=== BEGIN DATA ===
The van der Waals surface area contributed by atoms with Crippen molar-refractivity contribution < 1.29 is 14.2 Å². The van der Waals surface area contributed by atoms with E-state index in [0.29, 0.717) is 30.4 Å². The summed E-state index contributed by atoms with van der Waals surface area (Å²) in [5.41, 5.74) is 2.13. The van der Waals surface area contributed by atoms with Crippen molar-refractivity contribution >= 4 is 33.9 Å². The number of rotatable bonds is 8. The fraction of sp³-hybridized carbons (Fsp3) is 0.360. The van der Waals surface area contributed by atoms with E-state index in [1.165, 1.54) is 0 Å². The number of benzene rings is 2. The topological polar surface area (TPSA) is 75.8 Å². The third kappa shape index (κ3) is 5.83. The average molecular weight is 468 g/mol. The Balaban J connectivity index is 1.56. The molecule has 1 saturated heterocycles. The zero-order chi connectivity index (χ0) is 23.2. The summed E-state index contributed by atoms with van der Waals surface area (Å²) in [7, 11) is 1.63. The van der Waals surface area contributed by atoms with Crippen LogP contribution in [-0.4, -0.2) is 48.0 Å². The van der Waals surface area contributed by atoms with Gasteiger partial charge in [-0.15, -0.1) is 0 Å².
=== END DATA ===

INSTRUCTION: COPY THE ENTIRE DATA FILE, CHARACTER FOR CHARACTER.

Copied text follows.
The van der Waals surface area contributed by atoms with Crippen molar-refractivity contribution < 1.29 is 14.2 Å². The van der Waals surface area contributed by atoms with E-state index in [0.29, 0.717) is 30.4 Å². The summed E-state index contributed by atoms with van der Waals surface area (Å²) in [5.41, 5.74) is 2.13. The van der Waals surface area contributed by atoms with Crippen molar-refractivity contribution >= 4 is 33.9 Å². The number of rotatable bonds is 8. The fraction of sp³-hybridized carbons (Fsp3) is 0.360. The van der Waals surface area contributed by atoms with E-state index in [1.165, 1.54) is 0 Å². The number of benzene rings is 2. The topological polar surface area (TPSA) is 75.8 Å². The third kappa shape index (κ3) is 5.83. The average molecular weight is 468 g/mol. The Balaban J connectivity index is 1.56. The molecule has 1 saturated heterocycles. The zero-order chi connectivity index (χ0) is 23.2. The summed E-state index contributed by atoms with van der Waals surface area (Å²) in [7, 11) is 1.63. The van der Waals surface area contributed by atoms with Crippen LogP contribution in [-0.4, -0.2) is 48.0 Å². The van der Waals surface area contributed by atoms with Gasteiger partial charge in [-0.15, -0.1) is 0 Å².